Insider Trading Restrictions and Analysts' Incentives to Follow Firms
Robert M. Bushman
University of North Carolina at Chapel Hill - Kenan-Flagler Business School
Joseph D. Piotroski
Stanford University - Graduate School of Business
Abbie J. Smith
University of Chicago - Booth School of Business
Motivated by extant finance theory predicting that insider trading crowds out private information acquisition by outside investors, we use analyst following data for 100 countries for the years 1987-1998, to study whether analyst following increases following adoption of or the initial enforcement of insider trading legislation. We document that both the intensity of analyst coverage (average number of analysts covering followed firms within a country) and breadth of coverage (the proportion of domestic listed firms followed by analysts) increase after initial enforcement of insider trading laws. We find that this increase is most prominent in emerging market and non-liberalized countries.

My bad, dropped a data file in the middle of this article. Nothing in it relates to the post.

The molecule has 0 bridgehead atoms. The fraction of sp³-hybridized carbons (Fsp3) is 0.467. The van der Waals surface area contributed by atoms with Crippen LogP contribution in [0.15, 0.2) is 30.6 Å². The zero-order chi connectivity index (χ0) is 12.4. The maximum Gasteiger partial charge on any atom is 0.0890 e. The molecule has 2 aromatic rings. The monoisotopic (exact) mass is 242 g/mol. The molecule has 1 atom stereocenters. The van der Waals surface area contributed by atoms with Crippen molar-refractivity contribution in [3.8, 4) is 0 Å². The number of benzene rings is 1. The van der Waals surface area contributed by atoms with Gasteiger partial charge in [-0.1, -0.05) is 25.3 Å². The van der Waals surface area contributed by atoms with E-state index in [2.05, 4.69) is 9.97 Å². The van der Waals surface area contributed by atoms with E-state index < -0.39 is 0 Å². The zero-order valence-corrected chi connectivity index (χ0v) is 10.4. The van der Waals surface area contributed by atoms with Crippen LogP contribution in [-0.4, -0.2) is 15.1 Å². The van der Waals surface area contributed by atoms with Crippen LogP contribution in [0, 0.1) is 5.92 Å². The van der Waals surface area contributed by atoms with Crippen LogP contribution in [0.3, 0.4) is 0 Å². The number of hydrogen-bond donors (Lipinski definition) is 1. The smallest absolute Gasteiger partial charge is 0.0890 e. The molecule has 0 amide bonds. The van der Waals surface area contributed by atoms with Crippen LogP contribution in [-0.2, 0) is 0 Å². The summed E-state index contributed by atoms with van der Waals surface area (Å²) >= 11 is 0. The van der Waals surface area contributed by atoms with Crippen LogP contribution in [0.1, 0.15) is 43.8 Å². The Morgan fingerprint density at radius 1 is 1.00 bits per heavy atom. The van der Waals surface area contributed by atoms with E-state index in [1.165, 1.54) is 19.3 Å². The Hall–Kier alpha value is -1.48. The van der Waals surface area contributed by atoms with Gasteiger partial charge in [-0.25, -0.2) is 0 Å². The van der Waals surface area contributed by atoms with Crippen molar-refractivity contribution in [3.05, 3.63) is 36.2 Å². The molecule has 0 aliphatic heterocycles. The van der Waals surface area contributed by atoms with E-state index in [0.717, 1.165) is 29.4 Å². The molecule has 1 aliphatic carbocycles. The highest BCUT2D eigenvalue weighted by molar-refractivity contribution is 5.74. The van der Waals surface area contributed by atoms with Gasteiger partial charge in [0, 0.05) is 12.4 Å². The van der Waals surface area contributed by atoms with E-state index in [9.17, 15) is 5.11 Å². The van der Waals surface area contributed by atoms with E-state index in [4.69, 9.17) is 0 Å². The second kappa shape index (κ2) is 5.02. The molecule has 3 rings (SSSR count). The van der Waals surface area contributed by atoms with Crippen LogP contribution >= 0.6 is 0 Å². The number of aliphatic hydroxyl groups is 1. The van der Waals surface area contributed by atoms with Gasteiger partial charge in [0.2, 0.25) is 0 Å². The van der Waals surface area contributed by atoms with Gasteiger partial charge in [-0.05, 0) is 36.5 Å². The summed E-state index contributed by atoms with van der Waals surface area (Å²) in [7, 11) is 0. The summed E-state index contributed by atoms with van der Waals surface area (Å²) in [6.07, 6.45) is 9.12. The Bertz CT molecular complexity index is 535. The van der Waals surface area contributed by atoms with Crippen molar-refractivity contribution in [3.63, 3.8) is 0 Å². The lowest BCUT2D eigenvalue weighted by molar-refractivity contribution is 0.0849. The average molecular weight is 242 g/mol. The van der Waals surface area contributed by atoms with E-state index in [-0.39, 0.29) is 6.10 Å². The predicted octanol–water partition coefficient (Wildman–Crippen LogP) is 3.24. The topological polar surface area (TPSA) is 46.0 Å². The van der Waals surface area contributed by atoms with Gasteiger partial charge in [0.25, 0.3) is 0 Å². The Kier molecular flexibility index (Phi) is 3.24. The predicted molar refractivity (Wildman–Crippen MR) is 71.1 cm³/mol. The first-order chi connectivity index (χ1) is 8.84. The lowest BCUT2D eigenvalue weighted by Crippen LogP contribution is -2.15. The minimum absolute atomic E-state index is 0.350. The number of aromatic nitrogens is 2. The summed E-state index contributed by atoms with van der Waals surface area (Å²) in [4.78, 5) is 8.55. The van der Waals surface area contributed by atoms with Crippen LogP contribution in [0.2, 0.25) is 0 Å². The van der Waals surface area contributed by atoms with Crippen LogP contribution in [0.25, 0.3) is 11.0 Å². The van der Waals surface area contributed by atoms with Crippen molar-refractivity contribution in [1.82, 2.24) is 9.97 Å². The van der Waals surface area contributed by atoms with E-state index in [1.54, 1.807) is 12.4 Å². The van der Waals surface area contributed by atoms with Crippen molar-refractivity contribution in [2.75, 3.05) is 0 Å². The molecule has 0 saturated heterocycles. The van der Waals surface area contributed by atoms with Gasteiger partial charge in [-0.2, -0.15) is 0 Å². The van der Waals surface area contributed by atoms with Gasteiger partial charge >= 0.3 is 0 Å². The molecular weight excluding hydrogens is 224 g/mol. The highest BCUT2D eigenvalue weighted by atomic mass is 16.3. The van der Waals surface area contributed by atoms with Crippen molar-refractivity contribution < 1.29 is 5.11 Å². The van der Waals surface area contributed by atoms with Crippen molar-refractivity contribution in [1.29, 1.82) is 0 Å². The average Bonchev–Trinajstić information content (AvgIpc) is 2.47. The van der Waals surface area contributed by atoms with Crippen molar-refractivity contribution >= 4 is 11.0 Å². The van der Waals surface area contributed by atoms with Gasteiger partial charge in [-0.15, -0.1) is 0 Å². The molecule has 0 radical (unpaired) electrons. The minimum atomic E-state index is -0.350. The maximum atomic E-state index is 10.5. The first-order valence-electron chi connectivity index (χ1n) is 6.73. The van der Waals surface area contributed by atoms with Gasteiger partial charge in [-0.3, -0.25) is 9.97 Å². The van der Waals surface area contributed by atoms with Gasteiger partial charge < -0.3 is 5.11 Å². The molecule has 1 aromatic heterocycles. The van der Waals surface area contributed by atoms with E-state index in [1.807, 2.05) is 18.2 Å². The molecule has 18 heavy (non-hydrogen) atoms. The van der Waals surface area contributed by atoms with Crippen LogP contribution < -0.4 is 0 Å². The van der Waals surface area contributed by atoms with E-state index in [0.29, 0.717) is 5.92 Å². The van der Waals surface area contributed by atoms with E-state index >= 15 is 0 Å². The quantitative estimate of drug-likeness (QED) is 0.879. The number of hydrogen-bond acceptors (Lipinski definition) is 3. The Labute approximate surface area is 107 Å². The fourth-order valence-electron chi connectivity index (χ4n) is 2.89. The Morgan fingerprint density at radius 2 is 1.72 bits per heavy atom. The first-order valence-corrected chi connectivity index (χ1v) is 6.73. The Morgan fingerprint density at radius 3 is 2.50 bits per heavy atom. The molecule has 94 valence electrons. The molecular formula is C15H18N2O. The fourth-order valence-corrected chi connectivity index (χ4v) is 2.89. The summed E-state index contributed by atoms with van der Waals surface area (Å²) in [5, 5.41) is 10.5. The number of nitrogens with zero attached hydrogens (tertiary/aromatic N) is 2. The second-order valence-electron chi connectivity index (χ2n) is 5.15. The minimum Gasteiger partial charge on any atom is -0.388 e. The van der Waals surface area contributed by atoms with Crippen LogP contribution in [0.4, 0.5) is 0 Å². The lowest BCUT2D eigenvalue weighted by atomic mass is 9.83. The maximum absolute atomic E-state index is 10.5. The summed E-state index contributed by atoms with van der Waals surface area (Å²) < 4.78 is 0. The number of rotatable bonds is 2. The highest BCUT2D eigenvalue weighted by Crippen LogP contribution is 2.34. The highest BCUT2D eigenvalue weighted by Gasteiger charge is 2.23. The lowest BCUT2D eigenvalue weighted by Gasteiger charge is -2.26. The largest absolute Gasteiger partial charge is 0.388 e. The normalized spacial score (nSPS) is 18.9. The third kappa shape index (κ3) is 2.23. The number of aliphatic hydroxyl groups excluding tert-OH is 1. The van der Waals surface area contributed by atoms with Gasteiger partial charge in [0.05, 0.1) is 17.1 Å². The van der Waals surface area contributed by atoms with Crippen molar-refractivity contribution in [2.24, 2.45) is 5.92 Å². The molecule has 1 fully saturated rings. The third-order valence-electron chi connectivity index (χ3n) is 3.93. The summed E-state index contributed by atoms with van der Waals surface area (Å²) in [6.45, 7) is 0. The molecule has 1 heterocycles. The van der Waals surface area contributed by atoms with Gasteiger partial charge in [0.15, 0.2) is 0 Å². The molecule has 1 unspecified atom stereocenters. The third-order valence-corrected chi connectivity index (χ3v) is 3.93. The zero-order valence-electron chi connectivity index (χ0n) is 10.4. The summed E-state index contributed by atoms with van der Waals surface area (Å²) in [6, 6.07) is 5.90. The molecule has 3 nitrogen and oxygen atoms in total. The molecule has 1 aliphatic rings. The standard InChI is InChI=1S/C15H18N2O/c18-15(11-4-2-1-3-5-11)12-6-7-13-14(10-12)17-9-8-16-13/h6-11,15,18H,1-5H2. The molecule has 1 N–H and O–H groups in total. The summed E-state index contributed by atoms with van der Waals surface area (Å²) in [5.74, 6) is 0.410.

Number of Pages in PDF File: 54
Keywords: insider trading, analyst following, enforcement of laws
JEL Classification: D82, F30, G28, G29, K42, M41working papers series
Date posted: February 18, 2003
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